Monthly Archives: October 2014

Autumn Musings

You could stand on your front porch with two of your friends and watch something going on across the street. All three of you would see different things. You might notice the two children hiding with the dog, one friend might see that the female was scared and the other might notice that while they both were yelling that it was the male who kept backing up. Three people, three differing perspectives.

Ever had a discussion with your spouse and they simply aren’t getting what you are trying to explain? Several years ago, we had a fire in the house. There was a lot of smoke damage which led to the old wall paper coming down and my hubby having to hang more. We had the paper picked out and he was preparing the wall to put it up. I’d gone shopping to one of those stores where if you see something you like, you get it because it won’t be there when you go back. I’d found a bunch of wall type stuff that either exactly matched the border pattern or would go well with it. I had fun shopping! I came home with three bags of stuff. While my husband thought it was all cool and would look great, he could not understand WHY I got it right then when the wall paper was still on the roll. I, meanwhile, knew that it wouldn’t go up for a bit, but that by the time it could, I’d have figured out exactly what would go where so it could go up in a flash and the room would be ‘finished.’ We went round and round and it came down to a cliched Mars/Venus thing…or… two different perspectives!

Autumn. To me it means the deadline is approaching when all my authors’ books need to hit the printer and that Christmas is coming. To my hubby it means one thing: Hunting season! To my daughter, autumn means walks in the woods, falling leaves, cooler weather and school. To her boyfriend it means football and raking a ton of leaves and getting the house ready for winter. Same season…very different interpretations!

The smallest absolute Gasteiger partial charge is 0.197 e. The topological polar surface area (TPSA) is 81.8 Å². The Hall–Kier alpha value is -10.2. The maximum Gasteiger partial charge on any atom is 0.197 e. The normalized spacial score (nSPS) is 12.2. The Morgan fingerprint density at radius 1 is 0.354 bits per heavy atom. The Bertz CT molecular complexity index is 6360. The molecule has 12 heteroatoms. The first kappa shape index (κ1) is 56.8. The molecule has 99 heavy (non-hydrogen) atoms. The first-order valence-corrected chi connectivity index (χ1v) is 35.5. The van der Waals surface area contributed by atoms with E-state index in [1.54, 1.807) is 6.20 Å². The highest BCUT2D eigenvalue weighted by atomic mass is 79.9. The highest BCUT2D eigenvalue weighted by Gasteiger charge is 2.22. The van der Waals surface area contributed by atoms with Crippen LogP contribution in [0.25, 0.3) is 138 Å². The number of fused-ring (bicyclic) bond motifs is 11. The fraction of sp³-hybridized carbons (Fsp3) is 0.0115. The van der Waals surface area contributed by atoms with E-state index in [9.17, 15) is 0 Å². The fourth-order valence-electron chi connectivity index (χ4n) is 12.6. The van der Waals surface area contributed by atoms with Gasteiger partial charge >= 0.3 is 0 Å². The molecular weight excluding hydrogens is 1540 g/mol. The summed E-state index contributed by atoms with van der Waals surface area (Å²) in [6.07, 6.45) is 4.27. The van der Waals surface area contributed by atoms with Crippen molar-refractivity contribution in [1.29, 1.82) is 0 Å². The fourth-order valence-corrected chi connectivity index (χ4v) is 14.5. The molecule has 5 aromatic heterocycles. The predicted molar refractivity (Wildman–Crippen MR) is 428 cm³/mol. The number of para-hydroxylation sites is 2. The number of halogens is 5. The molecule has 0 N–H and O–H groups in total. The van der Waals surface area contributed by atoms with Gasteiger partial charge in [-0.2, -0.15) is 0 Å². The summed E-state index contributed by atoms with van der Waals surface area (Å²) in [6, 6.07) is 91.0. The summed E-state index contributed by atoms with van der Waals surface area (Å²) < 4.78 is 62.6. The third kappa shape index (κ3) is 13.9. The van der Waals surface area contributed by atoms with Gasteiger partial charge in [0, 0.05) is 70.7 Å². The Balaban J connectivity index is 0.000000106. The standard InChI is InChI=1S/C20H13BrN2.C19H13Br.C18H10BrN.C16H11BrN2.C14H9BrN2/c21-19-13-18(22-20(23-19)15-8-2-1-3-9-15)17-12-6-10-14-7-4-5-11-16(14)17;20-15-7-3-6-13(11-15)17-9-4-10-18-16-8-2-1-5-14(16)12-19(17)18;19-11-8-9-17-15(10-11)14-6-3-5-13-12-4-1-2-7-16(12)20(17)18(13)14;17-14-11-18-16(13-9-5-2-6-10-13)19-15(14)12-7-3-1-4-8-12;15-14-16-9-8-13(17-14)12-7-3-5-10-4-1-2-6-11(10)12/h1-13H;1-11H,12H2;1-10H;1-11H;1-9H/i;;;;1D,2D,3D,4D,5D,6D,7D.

Perspectives will vary in character development as well. Too often, it seems that writers forget this and that the author’s viewpoint varies little between characters. Sure, the two main characters might have very different viewpoints, but everyone else seems to be peering through the exact same lens and, as a result, it doesn’t work or seems skewed. Bottom line, it doesn’t read as realistic.

People’s viewpoints or perspectives change as they age and characteristics become more set. Some guys are neat, some clean when ‘Mom’ comes over and others look around, shrug and think all is fine because they don’t even ‘see’ the laundry pile, empty cans and the dead plant. I know females like that as well. It is important for writers to realize that when there are numerous characters in a novel, that each will bring it’s own viewpoint to what is going on around them and that each will have their own unique way of handling a situation. Letting your characters own their own viewpoints, perspectives, idiosyncrasies and habits will allow them to have depth, be a solid entity and make them come alive.

Readers are the same. Each can and will bring their own experiences, emotions and attitudes to your characters when reading. One person’s ‘favorite’ character in your writing might be another’s least liked. It really may not matter that one is written to be likable and another is not because a reader will always view them through the lenses that are bases on their lives.

A few ideas to keep in mind…


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Word Gardens

Writing is, very much, like having a garden. You plant your seeds, water them, talk to them, fertilize them, wait a bit, weed the sprouts, water them some more, stake flowers up when they’ve been trampled, thin the plants, move around a plant or two so that it looks better, weed out the crabgrass, water when it doesn’t, stress when it rains too much, and, eventually, sit there with dirty knees and grubby fingers and be dazzled.

Gardeners learn by trowel and error. ~Gardening Saying

You learn to deadhead so the plant will bloom yet again, you cut a bloom or three to take inside, and then realize the garden looks better for it. You learn that upon seeing it for a first time, the looker cannot tell you had to move a plant, compost one that didn’t make it through the hail storm or that the for-get-me-anyway smells absolutely horrid and your daisies ran away from it!